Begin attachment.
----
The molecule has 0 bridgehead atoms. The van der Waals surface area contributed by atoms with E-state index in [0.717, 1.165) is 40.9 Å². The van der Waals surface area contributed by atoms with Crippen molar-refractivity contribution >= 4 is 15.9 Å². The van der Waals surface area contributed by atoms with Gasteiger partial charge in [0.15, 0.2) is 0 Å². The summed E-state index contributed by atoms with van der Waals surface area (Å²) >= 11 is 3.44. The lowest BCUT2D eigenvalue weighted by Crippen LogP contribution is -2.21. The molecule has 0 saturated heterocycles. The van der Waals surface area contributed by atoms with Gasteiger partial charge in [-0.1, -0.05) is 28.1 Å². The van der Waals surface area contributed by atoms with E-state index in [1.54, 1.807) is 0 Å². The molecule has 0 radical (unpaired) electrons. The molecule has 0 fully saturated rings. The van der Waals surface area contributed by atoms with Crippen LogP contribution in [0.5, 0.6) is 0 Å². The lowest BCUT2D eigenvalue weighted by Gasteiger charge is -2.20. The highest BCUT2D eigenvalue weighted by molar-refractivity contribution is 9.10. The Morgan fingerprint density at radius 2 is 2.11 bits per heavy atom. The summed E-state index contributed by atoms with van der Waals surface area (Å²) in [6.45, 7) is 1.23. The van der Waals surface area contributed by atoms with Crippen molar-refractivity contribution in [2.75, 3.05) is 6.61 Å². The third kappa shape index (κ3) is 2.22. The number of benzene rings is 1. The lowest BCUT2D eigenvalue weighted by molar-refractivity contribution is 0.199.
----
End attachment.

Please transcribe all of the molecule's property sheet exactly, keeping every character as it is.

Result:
The molecule has 0 bridgehead atoms. The van der Waals surface area contributed by atoms with E-state index in [0.717, 1.165) is 40.9 Å². The van der Waals surface area contributed by atoms with Crippen molar-refractivity contribution >= 4 is 15.9 Å². The van der Waals surface area contributed by atoms with Gasteiger partial charge in [0.15, 0.2) is 0 Å². The summed E-state index contributed by atoms with van der Waals surface area (Å²) >= 11 is 3.44. The lowest BCUT2D eigenvalue weighted by Crippen LogP contribution is -2.21. The molecule has 0 saturated heterocycles. The van der Waals surface area contributed by atoms with Gasteiger partial charge in [-0.1, -0.05) is 28.1 Å². The van der Waals surface area contributed by atoms with E-state index in [1.54, 1.807) is 0 Å². The molecule has 0 radical (unpaired) electrons. The molecule has 0 fully saturated rings. The van der Waals surface area contributed by atoms with Crippen LogP contribution in [0.5, 0.6) is 0 Å². The lowest BCUT2D eigenvalue weighted by Gasteiger charge is -2.20. The highest BCUT2D eigenvalue weighted by molar-refractivity contribution is 9.10. The Morgan fingerprint density at radius 2 is 2.11 bits per heavy atom. The summed E-state index contributed by atoms with van der Waals surface area (Å²) in [6.45, 7) is 1.23. The van der Waals surface area contributed by atoms with Crippen molar-refractivity contribution in [2.75, 3.05) is 6.61 Å². The third kappa shape index (κ3) is 2.22. The number of benzene rings is 1. The lowest BCUT2D eigenvalue weighted by molar-refractivity contribution is 0.199.